The term supply-side economics was introduced, Because businesses and workers could keep a larger portion of their incomes, they would supply increased effort to productive endeavors; hence the term supply-side economics (Bondi 1782). Such measures as tax cuts and benefit cuts to the unemployed are basic supply-side tactics, with the intention of increasing the incentive to work and produce goods and services (Source 6 35741). Supply side theory suggested that steep tax cuts would lead to increased investments that would help build the economy, resulting in a larger tax base that would more than offset revenues lost by the tax cuts (Magill 67). Reagan, being very intrigued by this, made this the basis for his presidential campaign. Many compared it to the trickle down theory, which gave the idea that, tax breaks for the rich would eventually trickle down to the less fortunate (Magill 67). Reagan s proposals of balancing the budget, cutting taxes, and reducing the governments spending tempted most voters and helped lead to his election a s president.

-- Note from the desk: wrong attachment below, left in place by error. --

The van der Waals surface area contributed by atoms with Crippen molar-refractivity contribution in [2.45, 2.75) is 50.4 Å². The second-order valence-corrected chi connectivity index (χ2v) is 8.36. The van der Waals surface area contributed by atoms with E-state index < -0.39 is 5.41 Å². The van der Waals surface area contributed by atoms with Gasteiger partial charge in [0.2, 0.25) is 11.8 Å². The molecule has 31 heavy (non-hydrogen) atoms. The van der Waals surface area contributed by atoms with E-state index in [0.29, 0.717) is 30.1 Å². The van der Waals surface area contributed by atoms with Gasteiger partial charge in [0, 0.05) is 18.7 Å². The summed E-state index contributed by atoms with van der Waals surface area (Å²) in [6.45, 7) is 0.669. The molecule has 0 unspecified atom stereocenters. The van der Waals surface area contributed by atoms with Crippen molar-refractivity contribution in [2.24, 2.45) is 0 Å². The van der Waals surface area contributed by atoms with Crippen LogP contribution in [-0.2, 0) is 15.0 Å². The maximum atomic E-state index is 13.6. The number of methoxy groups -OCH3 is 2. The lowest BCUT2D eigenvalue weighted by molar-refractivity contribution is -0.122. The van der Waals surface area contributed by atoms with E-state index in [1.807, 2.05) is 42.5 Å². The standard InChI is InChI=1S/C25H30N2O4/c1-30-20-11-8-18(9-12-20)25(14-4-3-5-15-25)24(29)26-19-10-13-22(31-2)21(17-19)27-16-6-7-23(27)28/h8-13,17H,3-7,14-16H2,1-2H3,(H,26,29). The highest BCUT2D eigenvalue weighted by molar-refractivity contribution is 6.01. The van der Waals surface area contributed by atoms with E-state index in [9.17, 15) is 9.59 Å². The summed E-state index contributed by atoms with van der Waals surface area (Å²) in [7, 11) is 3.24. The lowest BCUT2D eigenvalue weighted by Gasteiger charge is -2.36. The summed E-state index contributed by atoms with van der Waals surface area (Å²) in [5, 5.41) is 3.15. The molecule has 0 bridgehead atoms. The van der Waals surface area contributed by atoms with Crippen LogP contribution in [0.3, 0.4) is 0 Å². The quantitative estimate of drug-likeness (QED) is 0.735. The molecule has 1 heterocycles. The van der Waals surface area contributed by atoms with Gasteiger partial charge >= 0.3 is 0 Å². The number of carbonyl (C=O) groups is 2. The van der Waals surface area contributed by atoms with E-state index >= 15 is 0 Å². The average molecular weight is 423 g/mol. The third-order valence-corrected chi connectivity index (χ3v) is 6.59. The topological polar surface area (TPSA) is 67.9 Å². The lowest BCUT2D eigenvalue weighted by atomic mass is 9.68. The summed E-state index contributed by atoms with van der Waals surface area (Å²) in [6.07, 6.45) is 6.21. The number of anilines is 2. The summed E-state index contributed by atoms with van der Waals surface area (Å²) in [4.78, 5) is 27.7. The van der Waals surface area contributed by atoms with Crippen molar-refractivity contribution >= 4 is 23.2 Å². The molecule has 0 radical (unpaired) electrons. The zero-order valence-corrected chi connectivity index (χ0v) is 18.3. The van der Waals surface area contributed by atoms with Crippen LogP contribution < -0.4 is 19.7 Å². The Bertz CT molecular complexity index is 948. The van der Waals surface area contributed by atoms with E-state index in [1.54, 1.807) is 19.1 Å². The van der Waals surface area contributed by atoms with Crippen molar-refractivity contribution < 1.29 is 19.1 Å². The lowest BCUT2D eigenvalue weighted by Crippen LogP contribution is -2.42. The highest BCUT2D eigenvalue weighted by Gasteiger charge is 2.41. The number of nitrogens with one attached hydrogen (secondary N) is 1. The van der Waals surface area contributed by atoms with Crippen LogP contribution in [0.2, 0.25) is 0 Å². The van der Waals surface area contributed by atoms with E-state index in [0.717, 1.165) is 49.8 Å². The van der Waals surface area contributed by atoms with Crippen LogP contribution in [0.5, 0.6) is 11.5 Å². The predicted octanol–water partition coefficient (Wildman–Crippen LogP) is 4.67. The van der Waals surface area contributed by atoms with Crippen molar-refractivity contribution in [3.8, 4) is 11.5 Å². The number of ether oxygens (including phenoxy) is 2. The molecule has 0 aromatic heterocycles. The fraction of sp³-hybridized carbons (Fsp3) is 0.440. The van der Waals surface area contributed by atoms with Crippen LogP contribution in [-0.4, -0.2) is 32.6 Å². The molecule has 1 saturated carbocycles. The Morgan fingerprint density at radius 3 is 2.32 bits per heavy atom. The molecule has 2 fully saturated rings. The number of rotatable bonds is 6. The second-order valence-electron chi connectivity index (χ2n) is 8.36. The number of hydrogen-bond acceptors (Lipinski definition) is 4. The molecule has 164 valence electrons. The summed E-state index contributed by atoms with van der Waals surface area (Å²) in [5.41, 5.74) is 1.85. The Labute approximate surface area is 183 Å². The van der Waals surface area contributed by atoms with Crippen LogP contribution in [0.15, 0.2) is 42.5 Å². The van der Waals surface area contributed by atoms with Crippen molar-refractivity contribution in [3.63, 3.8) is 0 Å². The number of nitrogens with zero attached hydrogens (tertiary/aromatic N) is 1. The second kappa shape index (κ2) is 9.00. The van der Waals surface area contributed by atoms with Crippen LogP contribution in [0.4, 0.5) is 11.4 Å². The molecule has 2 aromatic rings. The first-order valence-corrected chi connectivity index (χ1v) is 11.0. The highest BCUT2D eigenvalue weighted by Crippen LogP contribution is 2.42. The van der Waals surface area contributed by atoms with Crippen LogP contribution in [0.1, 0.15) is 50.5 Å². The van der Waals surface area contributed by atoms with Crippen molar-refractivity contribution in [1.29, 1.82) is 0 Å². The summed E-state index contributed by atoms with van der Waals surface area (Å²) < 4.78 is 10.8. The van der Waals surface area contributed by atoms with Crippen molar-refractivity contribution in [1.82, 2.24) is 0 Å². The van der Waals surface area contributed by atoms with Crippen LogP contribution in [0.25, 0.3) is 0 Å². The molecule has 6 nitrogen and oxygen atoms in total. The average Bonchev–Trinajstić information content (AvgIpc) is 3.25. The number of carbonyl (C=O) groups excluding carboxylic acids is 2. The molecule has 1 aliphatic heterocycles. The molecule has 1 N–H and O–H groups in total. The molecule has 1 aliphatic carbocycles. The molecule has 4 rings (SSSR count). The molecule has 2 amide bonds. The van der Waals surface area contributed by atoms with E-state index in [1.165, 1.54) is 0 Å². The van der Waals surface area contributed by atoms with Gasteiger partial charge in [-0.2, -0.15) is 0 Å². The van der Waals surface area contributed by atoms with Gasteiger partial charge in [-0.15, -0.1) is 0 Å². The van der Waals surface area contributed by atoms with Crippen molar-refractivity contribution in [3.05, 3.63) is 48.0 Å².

The objective of the program, in the words of Ronald Reagan, was to Put the nation on a fundamentally different course a course leading to less inflation, more growth, and a brighter future for all of our citizens (Hulten 1). Reagan started on all his hopes for the country immediately after his election as the new president. His plan could be broken down into four central ideas, reduction in the rate of growth in federal spending, relief from the burden of government regulations, commitment to a policy of stable money growth, and broad reduction in personal and business income taxes (Hulten 1). Reagan began to construct a panel of experts such as, Norman B Ture, who was appointed Under Secretary of the treasury for Tax and Economic Affairs (Source 5 16). Ture also developed much of the technical analysis behind supply-side economics (Source 5 16). With the help of this panel Reagan began to put together what would become the largest tax cut in U.S. history (Source 4 162). The Economic Recovery Tax Act of 1981, called for immediate and large cuts income taxes. Reagan pressed for 30 percent tax cuts, but soon he got opposition. The Treasury department proposed a time of three years with a 10 percent cut every year. Reagan pushed and finally with that the rates of taxes for the highest income level were lessened form 50 percent to 33 percent. It was seen that more capital in the hands of the private sector will trickle down to the rest of the population (Source 6 35741). Reagan hoped that the tax cut would encourage savings, stimulate investment, generate productivity, and accelerate real economic growth (Roberts 22). After the triumph of the passing of the bill the president said, We have made a new beginning, if not a revolution (Source 4 162).